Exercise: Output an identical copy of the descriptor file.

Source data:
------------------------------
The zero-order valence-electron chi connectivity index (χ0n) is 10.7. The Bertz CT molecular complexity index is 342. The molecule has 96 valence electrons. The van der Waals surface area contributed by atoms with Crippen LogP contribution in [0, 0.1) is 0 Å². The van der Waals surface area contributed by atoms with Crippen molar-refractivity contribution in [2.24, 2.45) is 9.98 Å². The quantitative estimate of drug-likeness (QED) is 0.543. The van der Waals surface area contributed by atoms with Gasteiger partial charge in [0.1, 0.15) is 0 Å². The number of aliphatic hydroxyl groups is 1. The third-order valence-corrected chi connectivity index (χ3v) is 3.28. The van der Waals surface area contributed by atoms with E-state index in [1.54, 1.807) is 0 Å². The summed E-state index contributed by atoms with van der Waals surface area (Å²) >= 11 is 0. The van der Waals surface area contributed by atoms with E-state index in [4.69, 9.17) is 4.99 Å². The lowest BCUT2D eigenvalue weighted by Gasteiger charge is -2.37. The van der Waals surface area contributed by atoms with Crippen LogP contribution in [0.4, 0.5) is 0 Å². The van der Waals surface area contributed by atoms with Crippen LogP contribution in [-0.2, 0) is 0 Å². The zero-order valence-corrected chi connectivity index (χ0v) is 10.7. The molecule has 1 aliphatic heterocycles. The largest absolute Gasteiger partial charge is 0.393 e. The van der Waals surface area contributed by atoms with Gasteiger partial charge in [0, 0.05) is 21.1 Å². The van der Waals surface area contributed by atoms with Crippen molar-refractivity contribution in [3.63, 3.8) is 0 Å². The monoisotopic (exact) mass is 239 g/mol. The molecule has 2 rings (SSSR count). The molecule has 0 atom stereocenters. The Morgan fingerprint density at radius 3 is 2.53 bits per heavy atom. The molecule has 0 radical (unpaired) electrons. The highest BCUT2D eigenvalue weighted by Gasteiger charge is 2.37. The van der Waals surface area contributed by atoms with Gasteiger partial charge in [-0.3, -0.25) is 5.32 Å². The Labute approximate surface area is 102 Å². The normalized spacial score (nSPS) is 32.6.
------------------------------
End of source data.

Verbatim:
The zero-order valence-electron chi connectivity index (χ0n) is 10.7. The Bertz CT molecular complexity index is 342. The molecule has 96 valence electrons. The van der Waals surface area contributed by atoms with Crippen LogP contribution in [0, 0.1) is 0 Å². The van der Waals surface area contributed by atoms with Crippen molar-refractivity contribution in [2.24, 2.45) is 9.98 Å². The quantitative estimate of drug-likeness (QED) is 0.543. The van der Waals surface area contributed by atoms with Gasteiger partial charge in [0.1, 0.15) is 0 Å². The number of aliphatic hydroxyl groups is 1. The third-order valence-corrected chi connectivity index (χ3v) is 3.28. The van der Waals surface area contributed by atoms with E-state index in [1.54, 1.807) is 0 Å². The summed E-state index contributed by atoms with van der Waals surface area (Å²) >= 11 is 0. The van der Waals surface area contributed by atoms with E-state index in [4.69, 9.17) is 4.99 Å². The lowest BCUT2D eigenvalue weighted by Gasteiger charge is -2.37. The van der Waals surface area contributed by atoms with Crippen LogP contribution in [0.4, 0.5) is 0 Å². The van der Waals surface area contributed by atoms with Crippen LogP contribution in [-0.2, 0) is 0 Å². The zero-order valence-corrected chi connectivity index (χ0v) is 10.7. The molecule has 1 aliphatic heterocycles. The largest absolute Gasteiger partial charge is 0.393 e. The van der Waals surface area contributed by atoms with Gasteiger partial charge in [0, 0.05) is 21.1 Å². The van der Waals surface area contributed by atoms with Crippen molar-refractivity contribution in [3.63, 3.8) is 0 Å². The monoisotopic (exact) mass is 239 g/mol. The molecule has 2 rings (SSSR count). The molecule has 0 atom stereocenters. The Morgan fingerprint density at radius 3 is 2.53 bits per heavy atom. The molecule has 0 radical (unpaired) electrons. The highest BCUT2D eigenvalue weighted by Gasteiger charge is 2.37. The van der Waals surface area contributed by atoms with Gasteiger partial charge in [-0.3, -0.25) is 5.32 Å². The Labute approximate surface area is 102 Å². The normalized spacial score (nSPS) is 32.6.